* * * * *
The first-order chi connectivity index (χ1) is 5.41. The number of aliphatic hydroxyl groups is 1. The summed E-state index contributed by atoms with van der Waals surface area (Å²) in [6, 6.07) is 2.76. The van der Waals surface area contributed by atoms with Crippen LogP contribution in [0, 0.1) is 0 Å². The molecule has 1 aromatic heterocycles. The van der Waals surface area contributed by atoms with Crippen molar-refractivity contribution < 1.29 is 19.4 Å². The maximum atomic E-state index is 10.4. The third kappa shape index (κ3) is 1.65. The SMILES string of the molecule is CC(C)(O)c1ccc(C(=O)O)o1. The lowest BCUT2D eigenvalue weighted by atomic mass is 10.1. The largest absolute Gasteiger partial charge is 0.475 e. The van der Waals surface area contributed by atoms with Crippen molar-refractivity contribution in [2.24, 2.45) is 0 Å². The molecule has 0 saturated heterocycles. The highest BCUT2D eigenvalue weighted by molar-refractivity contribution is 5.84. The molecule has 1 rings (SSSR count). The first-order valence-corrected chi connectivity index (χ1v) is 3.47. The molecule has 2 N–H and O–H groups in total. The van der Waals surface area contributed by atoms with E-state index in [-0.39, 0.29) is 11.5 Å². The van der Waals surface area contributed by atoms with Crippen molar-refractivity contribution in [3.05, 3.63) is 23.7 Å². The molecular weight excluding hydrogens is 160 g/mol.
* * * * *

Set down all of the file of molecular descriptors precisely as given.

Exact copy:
The first-order chi connectivity index (χ1) is 5.41. The number of aliphatic hydroxyl groups is 1. The summed E-state index contributed by atoms with van der Waals surface area (Å²) in [6, 6.07) is 2.76. The van der Waals surface area contributed by atoms with Crippen LogP contribution in [0, 0.1) is 0 Å². The molecule has 1 aromatic heterocycles. The van der Waals surface area contributed by atoms with Crippen molar-refractivity contribution < 1.29 is 19.4 Å². The maximum atomic E-state index is 10.4. The third kappa shape index (κ3) is 1.65. The SMILES string of the molecule is CC(C)(O)c1ccc(C(=O)O)o1. The lowest BCUT2D eigenvalue weighted by atomic mass is 10.1. The largest absolute Gasteiger partial charge is 0.475 e. The van der Waals surface area contributed by atoms with Crippen molar-refractivity contribution in [2.24, 2.45) is 0 Å². The molecule has 0 saturated heterocycles. The highest BCUT2D eigenvalue weighted by molar-refractivity contribution is 5.84. The molecule has 1 rings (SSSR count). The first-order valence-corrected chi connectivity index (χ1v) is 3.47. The molecule has 2 N–H and O–H groups in total. The van der Waals surface area contributed by atoms with E-state index in [-0.39, 0.29) is 11.5 Å². The van der Waals surface area contributed by atoms with Crippen molar-refractivity contribution in [3.05, 3.63) is 23.7 Å². The molecular weight excluding hydrogens is 160 g/mol.